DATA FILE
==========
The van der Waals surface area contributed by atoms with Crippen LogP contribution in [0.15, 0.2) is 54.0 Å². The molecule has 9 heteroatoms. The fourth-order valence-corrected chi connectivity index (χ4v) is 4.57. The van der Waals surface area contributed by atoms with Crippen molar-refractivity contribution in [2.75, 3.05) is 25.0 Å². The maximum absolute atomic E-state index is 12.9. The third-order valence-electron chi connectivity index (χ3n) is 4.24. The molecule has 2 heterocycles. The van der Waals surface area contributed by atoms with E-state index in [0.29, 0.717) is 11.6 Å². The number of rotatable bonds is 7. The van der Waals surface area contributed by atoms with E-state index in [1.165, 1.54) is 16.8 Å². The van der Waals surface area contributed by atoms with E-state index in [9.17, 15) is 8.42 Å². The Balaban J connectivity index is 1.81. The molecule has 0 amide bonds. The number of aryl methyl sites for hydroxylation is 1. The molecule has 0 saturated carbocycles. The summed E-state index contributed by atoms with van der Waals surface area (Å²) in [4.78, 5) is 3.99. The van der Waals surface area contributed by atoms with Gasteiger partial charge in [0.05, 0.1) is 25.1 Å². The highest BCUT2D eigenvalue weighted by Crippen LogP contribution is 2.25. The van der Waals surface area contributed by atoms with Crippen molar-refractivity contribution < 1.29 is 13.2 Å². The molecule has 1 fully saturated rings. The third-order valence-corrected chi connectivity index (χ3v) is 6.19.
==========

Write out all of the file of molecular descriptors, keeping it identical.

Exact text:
The van der Waals surface area contributed by atoms with Crippen LogP contribution in [0.15, 0.2) is 54.0 Å². The molecule has 9 heteroatoms. The fourth-order valence-corrected chi connectivity index (χ4v) is 4.57. The van der Waals surface area contributed by atoms with Crippen molar-refractivity contribution in [2.75, 3.05) is 25.0 Å². The maximum absolute atomic E-state index is 12.9. The third-order valence-electron chi connectivity index (χ3n) is 4.24. The molecule has 2 heterocycles. The van der Waals surface area contributed by atoms with E-state index in [0.29, 0.717) is 11.6 Å². The number of rotatable bonds is 7. The van der Waals surface area contributed by atoms with E-state index in [1.165, 1.54) is 16.8 Å². The van der Waals surface area contributed by atoms with E-state index in [9.17, 15) is 8.42 Å². The Balaban J connectivity index is 1.81. The molecule has 0 amide bonds. The number of aryl methyl sites for hydroxylation is 1. The molecule has 0 saturated carbocycles. The summed E-state index contributed by atoms with van der Waals surface area (Å²) in [4.78, 5) is 3.99. The van der Waals surface area contributed by atoms with Gasteiger partial charge in [0.05, 0.1) is 25.1 Å². The highest BCUT2D eigenvalue weighted by Crippen LogP contribution is 2.25. The van der Waals surface area contributed by atoms with Crippen molar-refractivity contribution < 1.29 is 13.2 Å². The molecule has 1 fully saturated rings. The third-order valence-corrected chi connectivity index (χ3v) is 6.19.